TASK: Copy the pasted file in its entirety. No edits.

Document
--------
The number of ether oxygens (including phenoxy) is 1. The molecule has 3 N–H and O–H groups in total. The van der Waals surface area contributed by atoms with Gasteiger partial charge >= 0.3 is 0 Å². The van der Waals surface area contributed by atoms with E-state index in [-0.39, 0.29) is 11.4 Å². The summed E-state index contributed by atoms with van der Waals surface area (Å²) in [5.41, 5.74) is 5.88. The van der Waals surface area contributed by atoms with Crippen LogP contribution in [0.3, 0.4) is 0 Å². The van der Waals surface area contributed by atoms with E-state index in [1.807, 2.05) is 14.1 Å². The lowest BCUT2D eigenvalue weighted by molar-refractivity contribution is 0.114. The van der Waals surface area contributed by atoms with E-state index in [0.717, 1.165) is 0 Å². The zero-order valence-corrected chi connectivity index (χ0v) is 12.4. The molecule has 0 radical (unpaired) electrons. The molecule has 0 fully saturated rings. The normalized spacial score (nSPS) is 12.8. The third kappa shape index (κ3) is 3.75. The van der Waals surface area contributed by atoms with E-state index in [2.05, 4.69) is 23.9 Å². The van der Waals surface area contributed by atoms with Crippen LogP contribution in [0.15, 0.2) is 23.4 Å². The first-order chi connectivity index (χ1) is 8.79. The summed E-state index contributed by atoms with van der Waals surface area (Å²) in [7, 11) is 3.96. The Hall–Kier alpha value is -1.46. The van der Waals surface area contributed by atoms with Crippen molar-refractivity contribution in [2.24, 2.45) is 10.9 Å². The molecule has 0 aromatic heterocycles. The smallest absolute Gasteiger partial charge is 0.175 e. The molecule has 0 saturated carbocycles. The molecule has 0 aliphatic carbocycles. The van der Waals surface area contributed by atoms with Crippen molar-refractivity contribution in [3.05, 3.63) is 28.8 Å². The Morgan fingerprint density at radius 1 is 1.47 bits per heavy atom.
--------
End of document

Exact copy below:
The number of ether oxygens (including phenoxy) is 1. The molecule has 3 N–H and O–H groups in total. The van der Waals surface area contributed by atoms with Gasteiger partial charge >= 0.3 is 0 Å². The van der Waals surface area contributed by atoms with E-state index in [-0.39, 0.29) is 11.4 Å². The summed E-state index contributed by atoms with van der Waals surface area (Å²) in [5.41, 5.74) is 5.88. The van der Waals surface area contributed by atoms with Crippen LogP contribution in [0.3, 0.4) is 0 Å². The van der Waals surface area contributed by atoms with E-state index in [1.807, 2.05) is 14.1 Å². The lowest BCUT2D eigenvalue weighted by molar-refractivity contribution is 0.114. The van der Waals surface area contributed by atoms with E-state index in [0.717, 1.165) is 0 Å². The zero-order valence-corrected chi connectivity index (χ0v) is 12.4. The molecule has 0 radical (unpaired) electrons. The molecule has 0 fully saturated rings. The normalized spacial score (nSPS) is 12.8. The third kappa shape index (κ3) is 3.75. The van der Waals surface area contributed by atoms with E-state index in [2.05, 4.69) is 23.9 Å². The van der Waals surface area contributed by atoms with Crippen LogP contribution in [0.15, 0.2) is 23.4 Å². The first-order chi connectivity index (χ1) is 8.79. The summed E-state index contributed by atoms with van der Waals surface area (Å²) in [7, 11) is 3.96. The Hall–Kier alpha value is -1.46. The van der Waals surface area contributed by atoms with Crippen molar-refractivity contribution in [2.24, 2.45) is 10.9 Å². The molecule has 0 aromatic heterocycles. The smallest absolute Gasteiger partial charge is 0.175 e. The molecule has 0 saturated carbocycles. The molecule has 0 aliphatic carbocycles. The van der Waals surface area contributed by atoms with Crippen molar-refractivity contribution in [3.05, 3.63) is 28.8 Å². The Morgan fingerprint density at radius 1 is 1.47 bits per heavy atom.